The number of plug-in electric vehicles worldwide rose to 5.6 million worldwide at the beginning of 2019, which includes passenger cars and light commercial vehicles with battery-electric drive, range extender and plug-in hybrids. This is an increase of 64 per cent YOY.
These figures on electric vehicles have been made available by the latest ZSW survey. The Center for Solar Energy and Hydrogen Research (ZSW) provides a comprehensive overview of the worldwide development of electric-based mobility annually. (See our 2018 report here.)
According to the latest ZSW statistics shown below, China and the USA continue to be the primary market drivers. This is particularly evident in the numbers of vehicles registered. China alone accounts for 2.6 million electric cars, almost twice as many as last year (1.35 million) and nearly half of the electric vehicles registered worldwide.
In the USA, the figure has climbed from 757,000 last year to 1.1 million electric vehicles. Traditionally strong Norway follows in second place with 298,210 registrations before Japan (246,390), France (204,520), Great Britain (185,850), the Netherlands (145,880), Germany (141,690), Canada (89,740), Sweden (77,810), South Korea (57,410), Spain (42,230) and Switzerland (34,680). It should, of course, be mentioned that this ranking does not include population size, but only the total number of vehicles.
The ZSW also filters its statistics according to new registrations of the past year in the twelve most important markets. For the rest of the world, in which electric vehicles still play hardly any role, ZSW uses an estimation. According to this estimate, 2.24 million new passenger cars with charging connections were registered worldwide in 2018, almost twice as much as in 2017 with only 1.2 million registrations.
A comparison by country shows a similar picture at the top as with the stock figures: China and the USA lead statistics with 1.25 million (2017: 579,000) and 361,310 (2017: 195,140) new registrations respectively. Norway (86,340), Germany (67,500) and Great Britain (59,910) follow.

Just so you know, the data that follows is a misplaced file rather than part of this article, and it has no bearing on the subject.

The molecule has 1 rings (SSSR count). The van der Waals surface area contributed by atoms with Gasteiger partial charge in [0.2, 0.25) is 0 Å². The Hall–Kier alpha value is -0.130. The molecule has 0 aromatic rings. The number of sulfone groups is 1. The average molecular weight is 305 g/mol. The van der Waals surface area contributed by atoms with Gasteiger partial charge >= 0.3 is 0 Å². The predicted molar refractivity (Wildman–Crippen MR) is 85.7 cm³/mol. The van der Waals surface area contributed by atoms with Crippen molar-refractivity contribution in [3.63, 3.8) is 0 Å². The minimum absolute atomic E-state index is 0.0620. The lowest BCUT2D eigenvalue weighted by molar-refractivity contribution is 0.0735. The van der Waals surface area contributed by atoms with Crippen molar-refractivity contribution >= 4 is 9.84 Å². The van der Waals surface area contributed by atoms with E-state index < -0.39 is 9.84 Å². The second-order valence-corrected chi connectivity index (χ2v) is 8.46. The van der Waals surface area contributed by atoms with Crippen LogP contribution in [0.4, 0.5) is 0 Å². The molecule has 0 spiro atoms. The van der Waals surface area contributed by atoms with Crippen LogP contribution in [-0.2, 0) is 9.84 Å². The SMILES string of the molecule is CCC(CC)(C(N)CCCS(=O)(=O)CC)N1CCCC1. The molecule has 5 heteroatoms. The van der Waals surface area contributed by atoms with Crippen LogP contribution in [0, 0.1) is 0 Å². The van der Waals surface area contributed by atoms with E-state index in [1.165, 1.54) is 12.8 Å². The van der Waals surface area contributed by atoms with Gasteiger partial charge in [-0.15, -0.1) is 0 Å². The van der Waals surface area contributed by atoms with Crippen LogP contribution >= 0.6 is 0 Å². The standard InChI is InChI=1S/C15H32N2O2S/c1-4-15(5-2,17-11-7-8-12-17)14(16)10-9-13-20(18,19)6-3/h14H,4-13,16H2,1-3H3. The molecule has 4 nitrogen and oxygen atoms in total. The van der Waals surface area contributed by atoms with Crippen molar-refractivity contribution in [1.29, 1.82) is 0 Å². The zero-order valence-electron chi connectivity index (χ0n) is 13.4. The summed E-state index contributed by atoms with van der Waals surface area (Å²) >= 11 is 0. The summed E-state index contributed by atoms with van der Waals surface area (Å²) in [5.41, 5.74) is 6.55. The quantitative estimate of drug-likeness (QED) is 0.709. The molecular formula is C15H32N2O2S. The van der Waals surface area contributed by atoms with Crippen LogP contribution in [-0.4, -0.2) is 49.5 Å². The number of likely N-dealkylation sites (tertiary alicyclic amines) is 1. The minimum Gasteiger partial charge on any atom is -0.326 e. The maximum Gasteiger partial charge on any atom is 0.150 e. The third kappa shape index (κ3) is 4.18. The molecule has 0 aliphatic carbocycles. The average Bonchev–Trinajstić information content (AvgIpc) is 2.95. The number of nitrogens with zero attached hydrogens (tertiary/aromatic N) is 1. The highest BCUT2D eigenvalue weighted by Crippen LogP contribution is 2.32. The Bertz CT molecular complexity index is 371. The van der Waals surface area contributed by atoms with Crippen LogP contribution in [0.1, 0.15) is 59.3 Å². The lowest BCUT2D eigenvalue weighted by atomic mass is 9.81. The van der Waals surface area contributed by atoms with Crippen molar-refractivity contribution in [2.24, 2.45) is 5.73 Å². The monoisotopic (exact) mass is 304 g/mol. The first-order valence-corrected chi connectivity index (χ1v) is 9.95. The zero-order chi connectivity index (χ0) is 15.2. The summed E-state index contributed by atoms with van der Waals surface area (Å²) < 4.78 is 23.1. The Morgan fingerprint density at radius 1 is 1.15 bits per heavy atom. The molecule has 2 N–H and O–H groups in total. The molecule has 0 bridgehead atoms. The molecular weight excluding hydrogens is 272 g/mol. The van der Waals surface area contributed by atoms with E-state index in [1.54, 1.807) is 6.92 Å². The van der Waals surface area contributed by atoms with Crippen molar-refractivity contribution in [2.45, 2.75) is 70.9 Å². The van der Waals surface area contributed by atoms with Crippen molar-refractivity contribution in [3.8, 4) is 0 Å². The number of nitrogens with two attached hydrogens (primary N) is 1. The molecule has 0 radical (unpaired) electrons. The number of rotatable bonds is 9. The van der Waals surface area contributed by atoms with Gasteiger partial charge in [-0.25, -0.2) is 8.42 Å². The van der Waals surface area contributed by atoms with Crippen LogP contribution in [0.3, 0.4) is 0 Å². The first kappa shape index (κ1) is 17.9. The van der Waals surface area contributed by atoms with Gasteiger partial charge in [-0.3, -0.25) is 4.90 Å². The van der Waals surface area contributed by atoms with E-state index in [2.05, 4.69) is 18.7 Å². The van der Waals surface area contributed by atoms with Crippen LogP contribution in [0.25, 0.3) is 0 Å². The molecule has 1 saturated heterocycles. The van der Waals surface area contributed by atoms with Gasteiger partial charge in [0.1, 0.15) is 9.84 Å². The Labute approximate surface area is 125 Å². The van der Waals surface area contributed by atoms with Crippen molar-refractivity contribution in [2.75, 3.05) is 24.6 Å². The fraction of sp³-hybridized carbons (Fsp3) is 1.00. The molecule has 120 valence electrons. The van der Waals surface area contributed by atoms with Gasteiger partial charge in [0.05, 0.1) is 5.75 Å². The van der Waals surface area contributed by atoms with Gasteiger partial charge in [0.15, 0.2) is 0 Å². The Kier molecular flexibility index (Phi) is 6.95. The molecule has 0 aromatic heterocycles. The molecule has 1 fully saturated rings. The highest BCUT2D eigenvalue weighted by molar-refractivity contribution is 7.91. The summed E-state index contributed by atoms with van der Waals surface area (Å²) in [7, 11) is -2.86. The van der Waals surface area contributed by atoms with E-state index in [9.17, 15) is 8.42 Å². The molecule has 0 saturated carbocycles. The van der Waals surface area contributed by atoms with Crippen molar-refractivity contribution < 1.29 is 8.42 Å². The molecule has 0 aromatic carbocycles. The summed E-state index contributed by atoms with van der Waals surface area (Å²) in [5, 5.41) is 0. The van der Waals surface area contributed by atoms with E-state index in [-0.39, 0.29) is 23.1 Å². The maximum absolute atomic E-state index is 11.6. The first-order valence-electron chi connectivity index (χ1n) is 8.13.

In total, all twelve countries listed by the ZSW recorded more new registrations in 2018 than in 2017, except for Japan, where 52,010 new listings compared to 56,000 in the previous year. The effects of an unstable subsidy policy can also be seen from the curve in the Netherlands: After the country experienced a downright crash from 43,770 new registrations in 2015 to 26,110 in 2016 and a meagre 9,240 in 2017 due to modified funding guidelines, 29,190 new registrations were recorded again last year.
As far as the world’s best-selling brands of electric cars are concerned, BYD and Tesla passed Nissan in 2018, and this given more than 200,000 new BYD and Tesla registrations each last year. The stock now amounts to 517,230 electrified BYD and 500,390 Tesla vehicles compared with 379,910 Nissan cars with plugs. German carmakers BMW (251,870) and VW (236,360) do not even come close.
As far as new registrations in 2018 are concerned, two Chinese manufacturers stand out from the crowd, each breaking the 100,000 mark: BAIC sold 160,790 (2017: 96,670) e-cars, SAIC 107,950 (2017: 50,290). But the statistics also show losers: Toyota’s figure fell slightly to 44,600 after an enormous leap from 2,900 to 50,280 new registrations in 2017. New listings are also slightly down at VW and General Motors: 53,720 in 2018 compared to 57,750 in Wolfsburg last year and 49,660 compared to 50,980 in Detroit.
The Nissan Leaf and the Tesla Model S are still the most driven electric cars in the world. Their stock amounts to 363,940 and 243,200 vehicles respectively. While the Model S had narrowly outstripped the Nissan Leaf in terms of new registrations in 2017, the Japanese have moved the ratio straight again after the launch of the new Leaf. For 2018, there were 81,140 newly registered Leaf cars versus only 47,020 new Model S cars. Admittedly, another Tesla actor has overtaken them all: In 2018, Model 3 recorded sales of 146,310 vehicles – a record.
If we look at the electrive home base, Germany, in isolation, we can see that the growth momentum is comparatively low, as only around 13,000 more vehicles were registered in 2018 than in 2017 (compared with 2016, there were about 29,300 more in 2017). The Renault Zoe remains the most popular all-electric car, followed by the VW e-Golf and the Smart EQ. Among the 2017 newly registered plug-in hybrids, the BMW 225xe Active Tourer stands out ahead of the Mitsubishi Outlander PHEV and the VW Passat GTE.
As far as e-commercial vehicles are concerned, there is still only a little happening on German soil thanks to growing new registrations of e-commercial trucks: The number of e-trucks has increased from 7,310 in 2016 to 12,638 in 2017 and now to 15,678. With 25 new listings to 209 units on German roads, the electric bus market is still miles away from such a development.
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